11 Septets was last to go in – wanted to make septems out of stems but of course this makes no great sense. But it lingered on after getting the answer, since bulbs and sections of potato which shoot are ‘sets’ but not quite areas of shooting. Eventually the penny dropped!

  4. Eileen says:

    There’s a pattern emerging: the last three Brendan puzzles have come on a Monday.

    Re 8dn, we used to use this mnemonic:

    “In March, July, October, May,
    the Ides fall on the fifteenth day.”

    In his FT puzzle 13,542, Cincinnus had this brilliant & lit clue: “For Caesar that is time to go”, but Brendan’s is also extremely clever, fitting as it does so well with his theme.

    Favourite clue of all [out of many to applaud – see tupu’s list] was 25ac.

  5. Stella Heath says:

    Thanks mhl.

    This was slightly more difficult than the usual Monday offering, but for once (for me :)) the theme soon became obvious, and I found it quite enjoyable.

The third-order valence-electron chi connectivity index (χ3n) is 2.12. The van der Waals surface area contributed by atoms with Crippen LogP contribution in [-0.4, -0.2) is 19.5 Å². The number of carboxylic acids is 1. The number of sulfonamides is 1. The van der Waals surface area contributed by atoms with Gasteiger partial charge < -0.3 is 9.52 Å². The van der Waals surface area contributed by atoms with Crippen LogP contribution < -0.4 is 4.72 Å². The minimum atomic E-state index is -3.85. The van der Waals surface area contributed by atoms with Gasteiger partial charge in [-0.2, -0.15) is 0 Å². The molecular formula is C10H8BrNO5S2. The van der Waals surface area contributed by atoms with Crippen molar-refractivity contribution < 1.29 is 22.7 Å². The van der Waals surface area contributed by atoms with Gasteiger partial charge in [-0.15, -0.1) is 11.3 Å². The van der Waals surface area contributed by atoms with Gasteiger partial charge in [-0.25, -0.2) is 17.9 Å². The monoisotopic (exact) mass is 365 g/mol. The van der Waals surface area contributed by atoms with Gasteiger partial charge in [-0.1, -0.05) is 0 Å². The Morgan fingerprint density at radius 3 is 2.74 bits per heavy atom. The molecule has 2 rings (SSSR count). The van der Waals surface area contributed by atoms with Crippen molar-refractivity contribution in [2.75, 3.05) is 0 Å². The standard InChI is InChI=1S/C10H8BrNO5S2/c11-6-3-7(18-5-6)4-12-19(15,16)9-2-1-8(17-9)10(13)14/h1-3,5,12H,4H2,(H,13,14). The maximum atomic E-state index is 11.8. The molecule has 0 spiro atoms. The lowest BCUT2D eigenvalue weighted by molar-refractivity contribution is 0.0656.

I’d never heard of President Polk, though, and the —-aing string seemed impossible, so I’m afraid I did a little cheating on that one :D

    In 1ac., it’s EVE+L in*ROOTS. You left off the ‘s’

  6. Stella Heath says:

    BTW. I find MR Polk was the 11th president, which is another prime number

  7. tupu says:

    ps. 25a (Agamemnon) is also my c.o.d. The double use of Paris (in both the charade and the &lit), as mhl notes, is remarkably clever.